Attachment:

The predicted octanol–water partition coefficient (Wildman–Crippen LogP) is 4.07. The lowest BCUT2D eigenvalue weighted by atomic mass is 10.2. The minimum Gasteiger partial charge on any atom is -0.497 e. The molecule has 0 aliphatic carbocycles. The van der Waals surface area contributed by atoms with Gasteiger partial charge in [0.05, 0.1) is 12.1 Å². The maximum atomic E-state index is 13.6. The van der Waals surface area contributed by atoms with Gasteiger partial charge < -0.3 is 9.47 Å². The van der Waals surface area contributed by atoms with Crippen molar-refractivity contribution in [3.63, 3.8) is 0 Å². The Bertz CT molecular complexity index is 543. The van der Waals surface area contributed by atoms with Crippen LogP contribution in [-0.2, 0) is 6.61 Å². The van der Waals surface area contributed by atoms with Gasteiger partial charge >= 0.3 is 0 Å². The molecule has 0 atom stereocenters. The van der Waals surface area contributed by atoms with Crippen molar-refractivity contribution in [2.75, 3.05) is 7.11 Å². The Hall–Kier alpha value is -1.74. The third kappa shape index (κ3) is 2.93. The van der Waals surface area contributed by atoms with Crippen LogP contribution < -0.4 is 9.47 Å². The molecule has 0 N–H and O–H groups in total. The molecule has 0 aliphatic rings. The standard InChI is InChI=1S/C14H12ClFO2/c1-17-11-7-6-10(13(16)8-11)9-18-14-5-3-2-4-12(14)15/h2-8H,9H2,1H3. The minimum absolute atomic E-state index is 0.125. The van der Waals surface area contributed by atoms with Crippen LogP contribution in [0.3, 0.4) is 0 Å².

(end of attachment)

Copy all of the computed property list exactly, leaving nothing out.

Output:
The predicted octanol–water partition coefficient (Wildman–Crippen LogP) is 4.07. The lowest BCUT2D eigenvalue weighted by atomic mass is 10.2. The minimum Gasteiger partial charge on any atom is -0.497 e. The molecule has 0 aliphatic carbocycles. The van der Waals surface area contributed by atoms with Gasteiger partial charge in [0.05, 0.1) is 12.1 Å². The maximum atomic E-state index is 13.6. The van der Waals surface area contributed by atoms with Gasteiger partial charge < -0.3 is 9.47 Å². The van der Waals surface area contributed by atoms with Crippen molar-refractivity contribution in [3.63, 3.8) is 0 Å². The Bertz CT molecular complexity index is 543. The van der Waals surface area contributed by atoms with Crippen LogP contribution in [-0.2, 0) is 6.61 Å². The van der Waals surface area contributed by atoms with Gasteiger partial charge >= 0.3 is 0 Å². The molecule has 0 atom stereocenters. The van der Waals surface area contributed by atoms with Crippen molar-refractivity contribution in [2.75, 3.05) is 7.11 Å². The Hall–Kier alpha value is -1.74. The third kappa shape index (κ3) is 2.93. The van der Waals surface area contributed by atoms with Crippen LogP contribution < -0.4 is 9.47 Å². The molecule has 0 N–H and O–H groups in total. The molecule has 0 aliphatic rings. The standard InChI is InChI=1S/C14H12ClFO2/c1-17-11-7-6-10(13(16)8-11)9-18-14-5-3-2-4-12(14)15/h2-8H,9H2,1H3. The minimum absolute atomic E-state index is 0.125. The van der Waals surface area contributed by atoms with Crippen LogP contribution in [0.3, 0.4) is 0 Å².